“Eolian” refers to wind-blown sediments. Sand dunes can be found in many deserts, and the principal sediment transportation agent in such settings is wind. Wind-blown sediments are expected to be fairly well-sorted to very well-sorted (all sediment grains are about the same size), and are going to be sand-sized.
The most unusual & scenic place on Earth for eolian sands is the White Sands area of southern New Mexico. There, abundant loose gypsum sediment (CaSO4·2H2O - hydrous calcium sulfate) occurs, which is not common elsewhere on Earth. White Sands is world-famous for its dunes of white, wind-blown gypsum sand. The area consists of a gypsum dune field in the Tularosa Valley, just downwind of evaporitic Lake Lucero. The gypsum sediment in this area ultimately originates from leaching of Yeso Formation outcrops (Leonardian Series, upper Lower Permian) in adjacent mountain ranges.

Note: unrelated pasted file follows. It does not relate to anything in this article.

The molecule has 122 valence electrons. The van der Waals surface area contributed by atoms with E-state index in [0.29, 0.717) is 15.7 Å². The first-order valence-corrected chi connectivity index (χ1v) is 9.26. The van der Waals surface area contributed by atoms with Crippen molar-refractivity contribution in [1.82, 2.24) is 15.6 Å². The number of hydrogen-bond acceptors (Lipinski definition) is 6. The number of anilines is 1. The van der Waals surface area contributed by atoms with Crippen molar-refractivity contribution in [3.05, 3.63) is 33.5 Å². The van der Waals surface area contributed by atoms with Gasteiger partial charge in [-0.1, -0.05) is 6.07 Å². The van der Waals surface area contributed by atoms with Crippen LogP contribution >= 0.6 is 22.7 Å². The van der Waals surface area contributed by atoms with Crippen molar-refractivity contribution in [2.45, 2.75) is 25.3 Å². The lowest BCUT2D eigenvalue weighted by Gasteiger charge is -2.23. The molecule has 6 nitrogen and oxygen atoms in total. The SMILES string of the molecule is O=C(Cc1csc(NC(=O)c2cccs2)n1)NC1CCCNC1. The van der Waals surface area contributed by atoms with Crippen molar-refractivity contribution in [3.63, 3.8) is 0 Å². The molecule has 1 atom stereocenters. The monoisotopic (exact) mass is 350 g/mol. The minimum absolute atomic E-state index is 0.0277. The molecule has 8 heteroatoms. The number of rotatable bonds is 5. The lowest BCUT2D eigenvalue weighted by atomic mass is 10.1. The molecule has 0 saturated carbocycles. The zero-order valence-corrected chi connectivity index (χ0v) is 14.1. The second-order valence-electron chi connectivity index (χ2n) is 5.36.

White Eolian Gypsum Sand (modern), White Sands Dune Field, Tularosa Valley, southern New Mexico, USA. Microphotograph by Sara Beth Kopczynski.
White Eolian Gypsum Sand (modern), White Sands Dune Field, Tularosa Valley, southern New Mexico, USA. All three cleavage planes of this gypsum grain are visible. The original sharp cleavage corners have been slightly rounded by abrasion. Microphotograph by Sara Beth Kopczynski.
Another nice concentration of eolian (wind-blown) sand is Bruneau Sand Dunes in southeastern Idaho’s Eagle Cove Depression. The sand is dominantly subangular to subrounded, and consists of a mixture of quartz, feldspar, and ferromagnesian rock fragments. These sediments are principally derived from weathering of Plio-Pleistocene Idaho Group sedimentary rocks (fluvial & lacustrine deposits). The sand dunes themselves have formed during the Holocene, since the catastrophic flood that drained Lake Bonneville in the Late Pleistocene.
Modern eolian quartzose-lithic sand from Bruneau Sand Dunes, Eagle Cove Depression, Snake River Plain, southwestern Idaho, USA. Microphotograph by Sara Beth Kopczynski.